Nicaraguan Defense Minister Humberto Ortega said today that more than 8,000 Nicaraguans had been killed or wounded in the fighting between the Army and anti-Sandinista guerrillas this year and that the contra forces, as the rebels are known, have entered "an irreversible process of disintegration."

In a year-end military review, the defense minister said that the contras suffered more than 5,600 casualties, including more than 4,500 deaths. He said that about 1,140 Sandinista forces were killed and that 281 civilians had died in the conflict. More than 1,300 civilians were wounded.

The death toll was the highest announced in any year since the insurgents began their war on Nicaragua's leftist government from bases in neighboring Honduras in 1982.

But Indalecio Rodriguez, a leader of the Nicaraguan Democratic Force, said the contras lost fewer than 500 fighters, including dead and wounded. He asserted that the Sandinistas lost more than 5,500.

"Our forces have never been better," he said. He said the Nicaraguan Democratic Force has stepped up recruitment of new, fighters to about 800 a month and that the contra forces now total more than 20,000.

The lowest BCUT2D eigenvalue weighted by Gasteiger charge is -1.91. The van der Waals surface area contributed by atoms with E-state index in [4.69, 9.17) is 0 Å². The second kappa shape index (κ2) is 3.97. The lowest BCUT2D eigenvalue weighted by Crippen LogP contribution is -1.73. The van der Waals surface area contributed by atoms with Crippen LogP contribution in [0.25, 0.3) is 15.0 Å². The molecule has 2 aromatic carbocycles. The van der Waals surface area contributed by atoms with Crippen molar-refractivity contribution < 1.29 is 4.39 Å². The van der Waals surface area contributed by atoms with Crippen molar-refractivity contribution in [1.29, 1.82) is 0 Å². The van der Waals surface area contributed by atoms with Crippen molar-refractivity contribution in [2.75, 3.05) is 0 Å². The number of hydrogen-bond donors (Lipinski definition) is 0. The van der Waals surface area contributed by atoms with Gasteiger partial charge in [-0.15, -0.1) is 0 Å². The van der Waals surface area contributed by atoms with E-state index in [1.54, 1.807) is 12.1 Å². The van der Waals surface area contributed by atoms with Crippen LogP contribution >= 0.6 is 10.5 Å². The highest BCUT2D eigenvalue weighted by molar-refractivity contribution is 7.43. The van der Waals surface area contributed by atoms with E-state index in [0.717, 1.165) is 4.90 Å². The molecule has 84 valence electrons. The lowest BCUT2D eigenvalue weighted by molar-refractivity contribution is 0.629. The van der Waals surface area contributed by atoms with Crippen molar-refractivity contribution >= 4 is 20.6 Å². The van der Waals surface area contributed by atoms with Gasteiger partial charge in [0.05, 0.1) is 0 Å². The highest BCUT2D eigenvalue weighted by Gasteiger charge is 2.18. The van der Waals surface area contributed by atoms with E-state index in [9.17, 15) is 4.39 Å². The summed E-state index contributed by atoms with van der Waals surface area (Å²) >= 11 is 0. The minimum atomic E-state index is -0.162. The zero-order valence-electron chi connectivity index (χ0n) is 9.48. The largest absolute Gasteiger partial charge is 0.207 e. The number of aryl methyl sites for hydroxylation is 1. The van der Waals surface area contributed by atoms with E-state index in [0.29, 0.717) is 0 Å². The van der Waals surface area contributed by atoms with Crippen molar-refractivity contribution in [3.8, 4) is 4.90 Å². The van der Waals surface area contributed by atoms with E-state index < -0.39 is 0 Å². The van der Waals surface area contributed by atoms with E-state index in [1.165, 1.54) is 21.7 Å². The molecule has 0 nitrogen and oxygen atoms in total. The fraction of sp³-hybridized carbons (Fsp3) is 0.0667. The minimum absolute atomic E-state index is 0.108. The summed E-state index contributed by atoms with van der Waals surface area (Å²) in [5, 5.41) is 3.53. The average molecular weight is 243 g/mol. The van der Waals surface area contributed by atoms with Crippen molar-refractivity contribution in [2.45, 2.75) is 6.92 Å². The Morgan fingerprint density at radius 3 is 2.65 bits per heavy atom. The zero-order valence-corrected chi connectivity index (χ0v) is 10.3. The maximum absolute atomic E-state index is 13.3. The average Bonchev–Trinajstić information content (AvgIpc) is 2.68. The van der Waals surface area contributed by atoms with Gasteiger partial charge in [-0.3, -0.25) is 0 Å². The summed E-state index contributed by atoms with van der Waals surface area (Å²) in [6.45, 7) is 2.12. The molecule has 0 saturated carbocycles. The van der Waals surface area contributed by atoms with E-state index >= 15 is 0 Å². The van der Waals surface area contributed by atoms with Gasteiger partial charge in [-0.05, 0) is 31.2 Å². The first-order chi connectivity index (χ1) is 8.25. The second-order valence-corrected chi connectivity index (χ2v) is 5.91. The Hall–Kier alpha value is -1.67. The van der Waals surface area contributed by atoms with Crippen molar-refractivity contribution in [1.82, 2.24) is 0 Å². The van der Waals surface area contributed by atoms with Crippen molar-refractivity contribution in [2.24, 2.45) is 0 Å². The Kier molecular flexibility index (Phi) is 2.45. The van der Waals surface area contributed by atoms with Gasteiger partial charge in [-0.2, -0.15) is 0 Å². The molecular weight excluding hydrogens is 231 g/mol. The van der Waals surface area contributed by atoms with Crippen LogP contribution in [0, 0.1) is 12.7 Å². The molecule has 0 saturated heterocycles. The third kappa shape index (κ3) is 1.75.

During the press conference, Ortega, who is also a member of the national directorate of the ruling Sandinista Front, said the Sandinista Army has been improved on several fronts in 1985.

He said better coordination between the Air Force and ground troops and the addition of new highly trained counterinsurgency battalions and border guards have "pushed the counterrevolutionaries farther and farther back." He said, "The mercenary forces have entered an irreversible process of desintegration. We are certain of their fall."

In the face of weakened contra forces, Ortega said, the United States had embarked on an "interventionist escalation" that "could rapidly turn into direct military intervention."

He said escalation already has come about through the United States' supplying F5 aircraft to the Honduran Army and S7 missiles to the contras. U.S. strategy for 1986, he charged, includes plans to mine the waters off of Nicaragua's coast, strike against strategic points such as the Managua oil refinery and attempt to provoke clashes on the Honduran and Costa Rican borders that would help pave the way for a U.S. invasion.

In early December contra forces for the first time shot down a Nicaraguan aircraft. The Soviet-made MI8 helicopter, downed by an S7 missile, was carrying 14 Nicaraguans who were all killed in the crash, according to the Nicaraguan government.